There is one and only one social responsibility of business–to use it resources and engage in activities designed to increase its profits so long as it stays within the rules of the game, which is to say, engages in open and free competition without deception or fraud. – Milton Friedman Many companies today neglect this […]

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Quote of the Day: The Stalin of our Times


“That feels about like what we are living through right now. Progressive politics is the Joseph Stalin of our times, and everyone is so terrified of attracting its anger that they just kind of go along with the crowd and keep clapping, because it is easier to clap until your hands are red raw than be the one that sits down first.”  — Will Jordan, aka the Critical Drinker

I’m sure many of you have heard the story about how no man wanted to be the first person to stop clapping after Stalin’s speech, because of the sheer terror of appearing disloyal to a paranoid conspiracy theorist butcher of a tyrant.  That is the culture of paranoia in action – it is not enough just to be loyal, but to be absolutely beyond suspicion as a diehard loyalist.

Member Post


The Quote of the Day is the easiest way to start a fun conversation on Ricochet.  You don’t have to think up something intelligent, pithy, or eloquent yourself–just steal borrow (with proper credit, of course) from somebody else! You can share a written or spoken passage that you’ve come across and find worthy, a quote from popular, classical, or […]

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Quote of the Day: Capitalism and Socialism


“Under capitalism, the rich grow powerful. Under socialism, the powerful grow rich — and everyone else grows poor.” – Glenn Reynolds (Instapundit)

Why is socialism growing more powerful in the United States? Because it directly benefits the gentry class: those running the country and those supporting them. This includes not just the political elite, but also the upper-middle-class, credentialed workers who work white-collar jobs – management and technology. The folks who can work remotely and get all their wants and needs delivered to their door.

Quote of the Day: The War Against Wonder and Awe


Because philosophy arises from awe, a philosopher is bound in his way to be a lover of myths and poetic fables. Poets and philosophers are alike in being big with wonder.― Thomas Aquinas

Has there ever been a poet who set out to write the Final Poem, the work that would make superfluous all other poems that ever were or will be?  Does any filmmaker want to make the final movie?  A novelist the last story? Every scientist would be thrilled to be the first to discover something but do any want to make the last discovery, to declare their field over and complete, to claim that everything has been discovered and explained?

QOTD: Is This Quote Still True?


Never attribute to malice that which is adequately explained by stupidity. — Hanlon’s razor.

In saner times, Hanlon’s razor would be a reliable guide to understanding current events. But today, I’m not so sure. I’m not a conspiracy theorist — yet — but I’m thinking of taking it up.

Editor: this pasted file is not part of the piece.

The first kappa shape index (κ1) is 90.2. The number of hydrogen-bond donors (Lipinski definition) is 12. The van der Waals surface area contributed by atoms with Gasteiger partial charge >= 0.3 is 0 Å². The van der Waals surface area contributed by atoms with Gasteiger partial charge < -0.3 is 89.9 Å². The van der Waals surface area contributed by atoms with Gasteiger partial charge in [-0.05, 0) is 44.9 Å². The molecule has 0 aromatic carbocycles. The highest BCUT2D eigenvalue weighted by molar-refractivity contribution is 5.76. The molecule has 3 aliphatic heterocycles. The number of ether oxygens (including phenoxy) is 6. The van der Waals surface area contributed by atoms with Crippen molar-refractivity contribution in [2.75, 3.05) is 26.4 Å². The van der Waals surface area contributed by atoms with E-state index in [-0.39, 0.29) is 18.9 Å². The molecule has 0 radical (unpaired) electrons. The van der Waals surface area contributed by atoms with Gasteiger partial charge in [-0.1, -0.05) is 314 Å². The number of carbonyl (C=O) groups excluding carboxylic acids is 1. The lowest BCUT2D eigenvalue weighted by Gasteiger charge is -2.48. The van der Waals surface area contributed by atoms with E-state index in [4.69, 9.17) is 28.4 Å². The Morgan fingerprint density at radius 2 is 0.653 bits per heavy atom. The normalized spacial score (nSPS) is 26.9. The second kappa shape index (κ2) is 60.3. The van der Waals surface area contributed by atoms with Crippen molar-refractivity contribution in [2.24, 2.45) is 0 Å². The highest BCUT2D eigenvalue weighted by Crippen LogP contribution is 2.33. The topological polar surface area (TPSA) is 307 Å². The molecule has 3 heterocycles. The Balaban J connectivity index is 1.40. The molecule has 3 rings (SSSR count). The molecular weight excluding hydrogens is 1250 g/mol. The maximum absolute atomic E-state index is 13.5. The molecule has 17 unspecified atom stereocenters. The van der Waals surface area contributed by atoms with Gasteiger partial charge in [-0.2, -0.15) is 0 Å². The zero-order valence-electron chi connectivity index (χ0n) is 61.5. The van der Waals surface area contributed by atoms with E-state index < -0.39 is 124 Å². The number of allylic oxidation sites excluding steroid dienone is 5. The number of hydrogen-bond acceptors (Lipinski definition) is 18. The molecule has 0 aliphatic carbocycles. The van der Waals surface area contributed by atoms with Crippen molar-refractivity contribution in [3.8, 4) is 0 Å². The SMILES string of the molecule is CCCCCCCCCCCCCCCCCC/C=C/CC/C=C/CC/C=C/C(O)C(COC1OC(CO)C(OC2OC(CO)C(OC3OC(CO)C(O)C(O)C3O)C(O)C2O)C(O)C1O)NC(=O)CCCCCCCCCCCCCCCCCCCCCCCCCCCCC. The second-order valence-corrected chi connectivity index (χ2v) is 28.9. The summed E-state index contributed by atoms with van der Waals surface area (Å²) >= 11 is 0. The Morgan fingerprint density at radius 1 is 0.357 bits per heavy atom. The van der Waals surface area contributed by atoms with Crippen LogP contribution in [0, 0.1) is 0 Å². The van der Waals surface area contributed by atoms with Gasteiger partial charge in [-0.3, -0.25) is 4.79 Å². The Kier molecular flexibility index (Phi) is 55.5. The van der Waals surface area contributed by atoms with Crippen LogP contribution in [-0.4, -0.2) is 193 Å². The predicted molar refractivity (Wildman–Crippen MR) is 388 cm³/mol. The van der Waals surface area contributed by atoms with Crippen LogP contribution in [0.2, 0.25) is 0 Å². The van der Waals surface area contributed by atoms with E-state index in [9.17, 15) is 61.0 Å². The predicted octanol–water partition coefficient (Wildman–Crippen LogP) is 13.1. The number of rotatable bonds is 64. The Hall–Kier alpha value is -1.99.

QOTD: Three Generations of Retcons is Enough


Jacobson v. Massachusetts has become the catchall decision for justifying all kinds of pandemic countermeasures. I had not looked into the matter in detail, as I am not a lawyer (thank God). However, I ran across an article on SSRN from Josh Blackman (one of the writers at The Volokh Conspiracy) that dismantles how a decision to allow a jurisdiction to levy a fine equivalent to a parking ticket for the refusal to receive a vaccination against one of the most deadly diseases known to man (smallpox is a Risk Group 4 select agent, alongside Ebola and its relatives; by comparison, anthrax and the Black Death are merely Risk Group 3) mutated like a virus into allowing all kinds of measures under the rubric of public health.

It is perhaps unsurprising that the most disturbing U.S. Supreme Court decision to remain on the books as good case law plays a role here. Buck v. Bell is the infamous decision that allowed for the state to forcibly perform medical procedures on people without their consent to uphold the good of the gene pool, giving us the infamous line that “three generations of imbeciles are enough.” As if forcing a person to be fixed like a stray dog is not bad enough, there is evidence that Carrie Buck was not even mentally handicapped, nor was her honor student child, and she was likely set up by her lawyer, who was either horrendously incompetent or actually in favor of negative eugenics. You could use this decision to justify forced medical procedures on every person who holds a political position unpopular with political elites.

Member Post


Calling all Ricochet newbies!  And anyone else who’s never participated in either or both of the site’s Group Writing projects: The Quote of the Day (managed by yours truly) and the Monthly Topic (managed by @cliffordbrown), where this month’s topic is “October Surprise.” Both venues are excellent ways both to start or augment your Ricochet […]

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Quote of the Day: Problems


 “A clever person solves a problem. A wise person avoids it.” – Albert Einstein

I remembered this quote as a result of the current supply chain problem we are experiencing.  We have a problem: we cannot get containers unloaded from ships fast enough, so goods are piling up – in ships, on wharves, in assembly yards. No doubt the problem will get solved, eventually, by clever people. Yet there is the issue of why the problem arose in the first place. Enough container ships awaiting unloading to spell out “Let’s Go Brandon” did not appear off the California coast overnight. The overflow has been building for months. It simply became bad enough to become noticeable this month.